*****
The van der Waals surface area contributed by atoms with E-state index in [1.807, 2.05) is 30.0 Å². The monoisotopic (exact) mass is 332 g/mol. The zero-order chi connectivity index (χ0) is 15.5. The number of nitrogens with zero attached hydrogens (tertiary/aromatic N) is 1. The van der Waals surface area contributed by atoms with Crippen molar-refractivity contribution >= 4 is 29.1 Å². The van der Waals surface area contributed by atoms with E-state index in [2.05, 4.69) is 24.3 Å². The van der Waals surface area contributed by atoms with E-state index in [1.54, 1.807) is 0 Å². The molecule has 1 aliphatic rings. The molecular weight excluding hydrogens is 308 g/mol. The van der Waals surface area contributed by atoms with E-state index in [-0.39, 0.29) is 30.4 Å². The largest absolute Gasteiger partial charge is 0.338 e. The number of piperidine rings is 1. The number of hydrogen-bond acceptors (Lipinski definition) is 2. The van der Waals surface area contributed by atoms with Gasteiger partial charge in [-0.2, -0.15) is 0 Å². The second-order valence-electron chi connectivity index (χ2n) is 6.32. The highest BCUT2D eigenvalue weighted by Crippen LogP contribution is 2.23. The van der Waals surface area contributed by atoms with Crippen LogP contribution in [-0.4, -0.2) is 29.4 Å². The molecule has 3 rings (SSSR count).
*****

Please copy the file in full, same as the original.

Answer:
The van der Waals surface area contributed by atoms with E-state index in [1.807, 2.05) is 30.0 Å². The monoisotopic (exact) mass is 332 g/mol. The zero-order chi connectivity index (χ0) is 15.5. The number of nitrogens with zero attached hydrogens (tertiary/aromatic N) is 1. The van der Waals surface area contributed by atoms with Crippen molar-refractivity contribution >= 4 is 29.1 Å². The van der Waals surface area contributed by atoms with E-state index in [2.05, 4.69) is 24.3 Å². The van der Waals surface area contributed by atoms with E-state index in [1.54, 1.807) is 0 Å². The molecule has 1 aliphatic rings. The molecular weight excluding hydrogens is 308 g/mol. The van der Waals surface area contributed by atoms with E-state index in [-0.39, 0.29) is 30.4 Å². The largest absolute Gasteiger partial charge is 0.338 e. The number of piperidine rings is 1. The number of hydrogen-bond acceptors (Lipinski definition) is 2. The van der Waals surface area contributed by atoms with Gasteiger partial charge in [-0.2, -0.15) is 0 Å². The second-order valence-electron chi connectivity index (χ2n) is 6.32. The highest BCUT2D eigenvalue weighted by Crippen LogP contribution is 2.23. The van der Waals surface area contributed by atoms with Crippen LogP contribution in [-0.4, -0.2) is 29.4 Å². The molecule has 3 rings (SSSR count).